Carbon management is a broad-based method toward reducing climate change by the reduction of carbon emissions into the atmosphere, which have scientifically been proven to contribute to the process of global warming. The primary greenhouse gas that is contributing to global warming is carbon dioxide (CO2), a common byproduct of industrial processes and the burning of fossil fuels. Several approaches to carbon management aim to reduce the emission of CO2. Some of these include financial incentives for industry to upgrade pollution control technology, national climate legislation to regulate CO2 levels, and various global market initiatives promoted by the World Bank to offset the increased costs of compliance for developing nations.
One example of carbon management taking place internationally is that of a 2010 memorandum of understanding (MoU) between the United Kingdom (UK) and China, with a follow-up UK-China Low Carbon Cooperation Committee and Action Plan in 2011. This agreement focuses on two efforts to cut carbon emissions, which are seen as mutually beneficial. First, it promotes the development of low carbon emission technology in China, which the UK later plans to import to upgrade its own industry. Secondly, it involves the exchange of carbon credits between the UK and China. China benefits in the short term through carbon trading or carbon sharing as it allows its coal fueled industry, which produces more CO2, to buy up “credits” from certain UK industries that produce less than allowed CO2 emissions.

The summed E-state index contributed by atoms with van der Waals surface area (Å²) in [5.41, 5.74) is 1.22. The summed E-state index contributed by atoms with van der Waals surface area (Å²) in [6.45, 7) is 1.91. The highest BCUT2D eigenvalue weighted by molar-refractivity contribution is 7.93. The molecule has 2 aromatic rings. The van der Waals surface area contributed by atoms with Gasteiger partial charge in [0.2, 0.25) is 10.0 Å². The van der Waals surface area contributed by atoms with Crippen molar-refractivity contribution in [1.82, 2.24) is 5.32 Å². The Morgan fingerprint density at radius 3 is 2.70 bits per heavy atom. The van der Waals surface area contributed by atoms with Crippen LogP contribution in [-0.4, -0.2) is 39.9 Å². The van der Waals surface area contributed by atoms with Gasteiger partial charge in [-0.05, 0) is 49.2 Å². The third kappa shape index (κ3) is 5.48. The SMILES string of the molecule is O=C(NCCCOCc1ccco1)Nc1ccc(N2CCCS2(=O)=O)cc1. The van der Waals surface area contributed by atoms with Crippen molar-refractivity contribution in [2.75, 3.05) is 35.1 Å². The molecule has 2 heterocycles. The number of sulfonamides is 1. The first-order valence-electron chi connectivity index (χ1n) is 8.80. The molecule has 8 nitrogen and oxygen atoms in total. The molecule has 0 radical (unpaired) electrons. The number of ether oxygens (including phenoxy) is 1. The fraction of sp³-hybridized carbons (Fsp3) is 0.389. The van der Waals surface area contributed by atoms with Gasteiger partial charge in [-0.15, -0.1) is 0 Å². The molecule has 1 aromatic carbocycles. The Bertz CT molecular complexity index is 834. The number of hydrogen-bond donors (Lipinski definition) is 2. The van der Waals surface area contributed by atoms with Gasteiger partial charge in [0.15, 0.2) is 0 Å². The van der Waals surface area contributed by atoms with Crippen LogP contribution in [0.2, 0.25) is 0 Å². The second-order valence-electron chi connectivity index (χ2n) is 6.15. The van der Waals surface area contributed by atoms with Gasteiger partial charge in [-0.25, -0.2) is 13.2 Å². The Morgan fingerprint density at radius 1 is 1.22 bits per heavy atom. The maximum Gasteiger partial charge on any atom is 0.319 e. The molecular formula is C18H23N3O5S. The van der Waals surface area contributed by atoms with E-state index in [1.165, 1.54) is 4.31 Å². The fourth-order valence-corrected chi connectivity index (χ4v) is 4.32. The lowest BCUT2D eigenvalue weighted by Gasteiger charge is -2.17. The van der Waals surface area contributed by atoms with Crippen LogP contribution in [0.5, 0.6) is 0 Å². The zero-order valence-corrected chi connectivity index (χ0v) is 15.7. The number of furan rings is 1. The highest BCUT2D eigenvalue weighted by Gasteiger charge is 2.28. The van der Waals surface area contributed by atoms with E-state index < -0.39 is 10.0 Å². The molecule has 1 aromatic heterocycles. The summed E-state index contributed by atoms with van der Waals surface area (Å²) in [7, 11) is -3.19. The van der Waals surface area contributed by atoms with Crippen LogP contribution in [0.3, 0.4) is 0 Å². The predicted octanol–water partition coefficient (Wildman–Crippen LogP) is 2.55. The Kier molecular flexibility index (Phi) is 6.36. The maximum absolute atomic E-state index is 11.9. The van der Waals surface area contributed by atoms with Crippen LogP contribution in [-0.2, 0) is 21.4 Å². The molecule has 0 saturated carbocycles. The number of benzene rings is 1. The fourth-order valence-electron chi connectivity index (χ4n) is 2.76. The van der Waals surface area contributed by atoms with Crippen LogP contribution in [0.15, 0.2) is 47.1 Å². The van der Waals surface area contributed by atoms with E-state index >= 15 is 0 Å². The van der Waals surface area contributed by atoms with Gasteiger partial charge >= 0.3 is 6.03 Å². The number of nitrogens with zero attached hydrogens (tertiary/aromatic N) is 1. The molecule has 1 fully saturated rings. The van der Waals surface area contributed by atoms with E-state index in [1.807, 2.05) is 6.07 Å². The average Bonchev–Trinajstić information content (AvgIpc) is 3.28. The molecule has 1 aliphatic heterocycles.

The idea of carbon offsets and carbon finance between industries has often been criticized as not reducing the net production of CO2, but instead merely shifting around the blame for the worst polluters. To more comprehensively deal with such objections in the carbon management process, there has been an international push to institutionalize the idea of a carbon tax. Whereas a modern industry would be taxed for its carbon emissions, a “dirty” industry would be given a pollution credit to produce CO2 above desired limits, until it could economically modernize. Developing nations have stressed the need for such a balanced approach in light of the fact that modern nations were given a chance to industrialize in cheap, “dirty” fashion themselves during the Industrial Revolution of the late 18th century.
Climate change is likely to continue to accelerate as more and more nations industrialize to raise their standards of living. Carbon management is a necessary process for trying to control pollution of the environment during these changes in the global market. Increasing cooperation internationally to regulate carbon emissions through carbon credits, a carbon tax, and encouraging innovation and fair legislation is seen as essential to the process of carbon management and long-term protection of the environment.